Denver coach [WORD ILLEGIBLE] Miller and the Federal Bureau of Investigation said today they no [WORD ILLEGIBLE] took seriously the threat against the life of fullback Jon Keyworth.
Miller [WORD ILLEGIBLE] said he will start Keyworth and Otis Armstrong in the backfield Sunday against the Dallas Cowboys in Super Bowl 12.
NFL, Commissioner Pete Rozelle said, The FBI has advised us there was no valid threat; that the threat was the result of a martial problem not involving Keyworth. The FBI is making certain that people involved are not traveling to New Orleans (from their home in Denver).
The New Orleans office of the FBI said in a statement, "The alleged threat was made from outside the state of Colorado by telephone.
"The FBI has conducted a thorough investigation of this matter, including an interview of the person who allegedly made the threat, and has determined that there is absolutely no need for concern"?
"The individual who was interviewed has denied making any threat whatsoever and has no intention of traveling to New Orleans for any reason."
It was learned that the United States attorney in Denver plans no prosecution. No names were released.
Another source cited federal sources in Denver as saying a man and his wife who were having domestic problems were patrons in a restaurant and bar operated in Denver by Keyworth.
There were two versions of an incident supposed to have taken place. One was that Keyworth was on his way to the stage to sing when he stumbled over the wife's outstretched feet and apologized.
Later, the woman was supposed to have told authorities that her husband accused Keyworth of insulting her, that her husband said he was going to "kill" Keyworth.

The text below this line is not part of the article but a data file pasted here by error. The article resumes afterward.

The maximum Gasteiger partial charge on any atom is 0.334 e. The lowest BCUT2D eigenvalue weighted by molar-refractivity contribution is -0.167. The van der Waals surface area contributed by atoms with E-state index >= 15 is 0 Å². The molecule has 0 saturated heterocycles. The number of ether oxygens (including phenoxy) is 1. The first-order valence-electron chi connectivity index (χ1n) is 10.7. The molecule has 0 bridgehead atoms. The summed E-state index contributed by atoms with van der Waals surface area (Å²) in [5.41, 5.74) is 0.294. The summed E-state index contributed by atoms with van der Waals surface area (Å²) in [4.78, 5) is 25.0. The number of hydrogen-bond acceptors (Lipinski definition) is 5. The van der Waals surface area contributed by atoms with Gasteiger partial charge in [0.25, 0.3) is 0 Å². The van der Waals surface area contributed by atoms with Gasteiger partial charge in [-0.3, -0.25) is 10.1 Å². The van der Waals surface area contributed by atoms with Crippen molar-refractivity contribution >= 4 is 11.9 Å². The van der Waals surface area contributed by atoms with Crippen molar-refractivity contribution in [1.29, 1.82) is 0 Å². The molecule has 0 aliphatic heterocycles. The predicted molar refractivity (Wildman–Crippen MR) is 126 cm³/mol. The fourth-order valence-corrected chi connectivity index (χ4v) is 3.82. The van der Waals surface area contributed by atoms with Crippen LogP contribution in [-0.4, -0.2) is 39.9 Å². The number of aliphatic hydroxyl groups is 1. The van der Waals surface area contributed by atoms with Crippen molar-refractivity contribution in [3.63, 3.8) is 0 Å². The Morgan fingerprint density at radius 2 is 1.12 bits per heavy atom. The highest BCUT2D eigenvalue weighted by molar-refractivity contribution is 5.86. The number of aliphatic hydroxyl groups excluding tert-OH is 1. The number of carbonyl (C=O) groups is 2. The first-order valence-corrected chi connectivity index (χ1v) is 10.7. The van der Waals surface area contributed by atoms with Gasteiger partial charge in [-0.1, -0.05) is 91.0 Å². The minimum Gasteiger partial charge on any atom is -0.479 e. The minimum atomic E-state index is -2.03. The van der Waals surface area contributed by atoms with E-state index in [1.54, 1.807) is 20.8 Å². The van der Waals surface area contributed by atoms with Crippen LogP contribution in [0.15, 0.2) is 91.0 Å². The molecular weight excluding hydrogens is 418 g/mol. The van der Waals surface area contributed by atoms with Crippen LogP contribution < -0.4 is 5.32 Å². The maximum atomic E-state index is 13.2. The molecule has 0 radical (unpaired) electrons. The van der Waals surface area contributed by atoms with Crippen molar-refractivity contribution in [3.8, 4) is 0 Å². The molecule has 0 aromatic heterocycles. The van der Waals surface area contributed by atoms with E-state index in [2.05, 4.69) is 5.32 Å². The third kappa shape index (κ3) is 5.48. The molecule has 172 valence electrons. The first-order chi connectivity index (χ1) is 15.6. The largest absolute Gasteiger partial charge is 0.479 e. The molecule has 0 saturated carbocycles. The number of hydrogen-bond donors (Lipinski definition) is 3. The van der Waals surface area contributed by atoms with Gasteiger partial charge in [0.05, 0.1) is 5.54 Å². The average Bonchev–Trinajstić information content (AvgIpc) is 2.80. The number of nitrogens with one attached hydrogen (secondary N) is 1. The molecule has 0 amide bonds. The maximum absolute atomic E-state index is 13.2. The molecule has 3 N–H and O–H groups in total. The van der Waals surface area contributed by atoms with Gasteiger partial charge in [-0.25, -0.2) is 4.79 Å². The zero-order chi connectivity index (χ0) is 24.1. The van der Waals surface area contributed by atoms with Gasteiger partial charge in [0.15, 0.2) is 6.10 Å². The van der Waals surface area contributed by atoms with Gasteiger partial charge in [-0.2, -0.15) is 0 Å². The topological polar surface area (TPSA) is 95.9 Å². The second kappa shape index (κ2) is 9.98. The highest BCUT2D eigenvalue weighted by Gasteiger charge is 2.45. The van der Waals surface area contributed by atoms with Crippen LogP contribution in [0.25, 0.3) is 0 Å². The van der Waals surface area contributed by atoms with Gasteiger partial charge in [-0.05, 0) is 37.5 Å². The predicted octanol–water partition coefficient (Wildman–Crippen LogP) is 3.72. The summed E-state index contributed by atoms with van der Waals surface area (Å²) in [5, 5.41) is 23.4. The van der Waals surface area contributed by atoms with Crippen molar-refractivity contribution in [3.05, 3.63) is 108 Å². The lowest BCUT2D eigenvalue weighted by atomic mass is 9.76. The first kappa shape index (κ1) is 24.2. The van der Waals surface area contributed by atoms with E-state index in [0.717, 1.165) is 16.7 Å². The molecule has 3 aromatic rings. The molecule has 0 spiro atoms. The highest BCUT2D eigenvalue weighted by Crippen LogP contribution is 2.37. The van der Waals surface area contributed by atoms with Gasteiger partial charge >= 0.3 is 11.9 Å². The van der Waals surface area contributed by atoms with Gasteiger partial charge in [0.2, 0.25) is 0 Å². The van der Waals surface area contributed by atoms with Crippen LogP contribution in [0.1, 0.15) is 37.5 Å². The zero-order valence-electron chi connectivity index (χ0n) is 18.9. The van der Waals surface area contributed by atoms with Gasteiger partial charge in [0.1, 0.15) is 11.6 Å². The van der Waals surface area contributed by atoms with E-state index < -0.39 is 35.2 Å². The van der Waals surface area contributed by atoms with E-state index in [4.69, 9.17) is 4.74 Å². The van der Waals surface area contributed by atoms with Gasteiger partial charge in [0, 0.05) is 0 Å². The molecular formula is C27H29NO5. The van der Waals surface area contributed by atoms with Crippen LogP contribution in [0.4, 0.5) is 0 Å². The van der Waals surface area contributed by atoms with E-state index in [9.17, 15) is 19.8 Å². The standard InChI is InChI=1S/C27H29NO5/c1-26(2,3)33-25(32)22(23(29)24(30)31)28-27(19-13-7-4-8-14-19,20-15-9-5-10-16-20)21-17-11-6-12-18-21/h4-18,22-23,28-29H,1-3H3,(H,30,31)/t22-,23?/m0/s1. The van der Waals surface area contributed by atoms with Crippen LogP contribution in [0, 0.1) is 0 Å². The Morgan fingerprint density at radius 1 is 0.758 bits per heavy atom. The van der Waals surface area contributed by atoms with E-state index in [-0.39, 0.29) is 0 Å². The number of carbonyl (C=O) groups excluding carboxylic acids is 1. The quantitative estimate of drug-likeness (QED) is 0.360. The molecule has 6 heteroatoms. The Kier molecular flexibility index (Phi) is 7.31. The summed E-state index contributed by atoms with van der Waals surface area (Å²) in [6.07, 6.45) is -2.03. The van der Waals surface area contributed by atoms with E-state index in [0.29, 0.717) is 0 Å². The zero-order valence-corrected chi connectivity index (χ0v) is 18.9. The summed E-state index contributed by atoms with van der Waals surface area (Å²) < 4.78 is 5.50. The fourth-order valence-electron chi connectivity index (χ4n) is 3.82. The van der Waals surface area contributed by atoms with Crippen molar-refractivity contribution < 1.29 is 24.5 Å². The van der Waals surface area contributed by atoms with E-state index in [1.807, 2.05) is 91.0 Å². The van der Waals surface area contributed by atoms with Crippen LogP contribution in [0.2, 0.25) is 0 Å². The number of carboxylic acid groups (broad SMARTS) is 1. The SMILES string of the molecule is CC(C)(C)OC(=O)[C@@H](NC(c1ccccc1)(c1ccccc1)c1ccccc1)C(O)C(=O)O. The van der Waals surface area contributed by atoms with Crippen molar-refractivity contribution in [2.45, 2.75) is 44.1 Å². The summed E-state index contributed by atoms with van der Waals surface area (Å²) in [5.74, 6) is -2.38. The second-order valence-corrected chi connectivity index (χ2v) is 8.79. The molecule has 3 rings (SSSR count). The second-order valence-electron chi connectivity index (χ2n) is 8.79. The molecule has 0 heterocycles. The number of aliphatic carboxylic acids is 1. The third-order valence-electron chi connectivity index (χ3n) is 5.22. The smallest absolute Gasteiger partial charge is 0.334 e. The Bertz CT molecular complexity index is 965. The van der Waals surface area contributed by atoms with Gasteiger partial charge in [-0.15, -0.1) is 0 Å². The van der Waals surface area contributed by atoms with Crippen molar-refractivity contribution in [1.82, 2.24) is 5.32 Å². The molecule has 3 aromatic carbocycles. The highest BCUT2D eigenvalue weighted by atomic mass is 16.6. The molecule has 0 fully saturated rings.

Another version was that Keyworth talked to the couple and that her husband accused the woman of having an affair with Kenworth and threatened to kill the player.
Meanwhile, Dallas coach Tom Landry seemed to be a bit coy when he said, "This team is looser than others. They enjoy themselves in practice. If you're loose, you can lose concentration. I can't gauge how ready they are by how they practice. I didn't think they were ready for the Bears (the playoff game in which the Cowboys played their best game of the season, winning, 37-7). I say more power to the Broncos if they can relax."
What a team does aganist an "emotionally high" opponent, he said, "is try to hold its own for a while. Sooner or later it comes down to basics, as all football games do."
He was solicited for a comment on Miller's statement that the Broncos played a tougher schedule. "I wouldn't deny that," he said. "They played the best. From that standpoint it gives them an advantage.If that doesn't give them confidence, there's something wrong."
Miller even taunted the media about reporting that he did not disclose that quarterback Craig Morton was in the hospital from Tuesday through Thursday before upsetting Oakland in the AFC championship game, Jan. 1.
"I want to report that Craig Morton is not in the hospital. He has thrown every ball in practice. He had an excellent workout . . . Everything is in place."